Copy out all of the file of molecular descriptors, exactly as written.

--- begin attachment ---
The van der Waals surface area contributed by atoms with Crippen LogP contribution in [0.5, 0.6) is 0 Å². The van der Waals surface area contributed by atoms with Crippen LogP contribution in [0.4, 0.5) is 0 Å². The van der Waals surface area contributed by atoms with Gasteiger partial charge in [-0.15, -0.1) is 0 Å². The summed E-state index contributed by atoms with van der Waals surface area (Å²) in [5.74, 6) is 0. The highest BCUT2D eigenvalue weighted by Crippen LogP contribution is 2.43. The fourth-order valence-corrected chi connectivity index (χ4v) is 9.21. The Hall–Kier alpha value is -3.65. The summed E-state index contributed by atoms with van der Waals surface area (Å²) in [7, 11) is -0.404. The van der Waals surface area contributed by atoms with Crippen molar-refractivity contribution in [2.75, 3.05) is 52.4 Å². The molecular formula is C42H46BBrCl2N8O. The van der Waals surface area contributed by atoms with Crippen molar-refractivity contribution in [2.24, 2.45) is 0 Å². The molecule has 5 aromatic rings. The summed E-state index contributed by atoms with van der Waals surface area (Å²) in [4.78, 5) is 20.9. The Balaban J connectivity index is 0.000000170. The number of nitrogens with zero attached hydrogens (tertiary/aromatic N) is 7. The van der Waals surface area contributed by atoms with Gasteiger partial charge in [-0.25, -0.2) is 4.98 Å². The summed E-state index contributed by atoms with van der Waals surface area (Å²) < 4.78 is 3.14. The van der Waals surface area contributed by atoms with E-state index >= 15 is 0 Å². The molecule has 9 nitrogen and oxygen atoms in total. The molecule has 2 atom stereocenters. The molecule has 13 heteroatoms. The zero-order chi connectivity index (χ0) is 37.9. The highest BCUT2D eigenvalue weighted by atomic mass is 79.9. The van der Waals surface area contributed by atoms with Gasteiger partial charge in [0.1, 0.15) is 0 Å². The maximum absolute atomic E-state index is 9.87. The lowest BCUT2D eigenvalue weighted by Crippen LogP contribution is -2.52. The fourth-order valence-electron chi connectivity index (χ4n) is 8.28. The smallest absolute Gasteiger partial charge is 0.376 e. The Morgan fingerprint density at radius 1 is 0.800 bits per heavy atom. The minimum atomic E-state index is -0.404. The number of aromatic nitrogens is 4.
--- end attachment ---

The van der Waals surface area contributed by atoms with Crippen LogP contribution in [0.5, 0.6) is 0 Å². The van der Waals surface area contributed by atoms with Crippen LogP contribution in [0.4, 0.5) is 0 Å². The van der Waals surface area contributed by atoms with Gasteiger partial charge in [-0.15, -0.1) is 0 Å². The summed E-state index contributed by atoms with van der Waals surface area (Å²) in [5.74, 6) is 0. The highest BCUT2D eigenvalue weighted by Crippen LogP contribution is 2.43. The fourth-order valence-corrected chi connectivity index (χ4v) is 9.21. The Hall–Kier alpha value is -3.65. The summed E-state index contributed by atoms with van der Waals surface area (Å²) in [7, 11) is -0.404. The van der Waals surface area contributed by atoms with Crippen molar-refractivity contribution in [2.75, 3.05) is 52.4 Å². The molecular formula is C42H46BBrCl2N8O. The van der Waals surface area contributed by atoms with Crippen molar-refractivity contribution in [2.24, 2.45) is 0 Å². The molecule has 5 aromatic rings. The summed E-state index contributed by atoms with van der Waals surface area (Å²) in [4.78, 5) is 20.9. The Balaban J connectivity index is 0.000000170. The number of nitrogens with zero attached hydrogens (tertiary/aromatic N) is 7. The van der Waals surface area contributed by atoms with Gasteiger partial charge in [-0.25, -0.2) is 4.98 Å². The summed E-state index contributed by atoms with van der Waals surface area (Å²) < 4.78 is 3.14. The van der Waals surface area contributed by atoms with E-state index >= 15 is 0 Å². The molecule has 9 nitrogen and oxygen atoms in total. The molecule has 2 atom stereocenters. The molecule has 13 heteroatoms. The zero-order chi connectivity index (χ0) is 37.9. The highest BCUT2D eigenvalue weighted by atomic mass is 79.9. The van der Waals surface area contributed by atoms with Gasteiger partial charge in [0.1, 0.15) is 0 Å². The maximum absolute atomic E-state index is 9.87. The lowest BCUT2D eigenvalue weighted by Crippen LogP contribution is -2.52. The fourth-order valence-electron chi connectivity index (χ4n) is 8.28. The smallest absolute Gasteiger partial charge is 0.376 e. The Morgan fingerprint density at radius 1 is 0.800 bits per heavy atom. The minimum atomic E-state index is -0.404. The number of aromatic nitrogens is 4.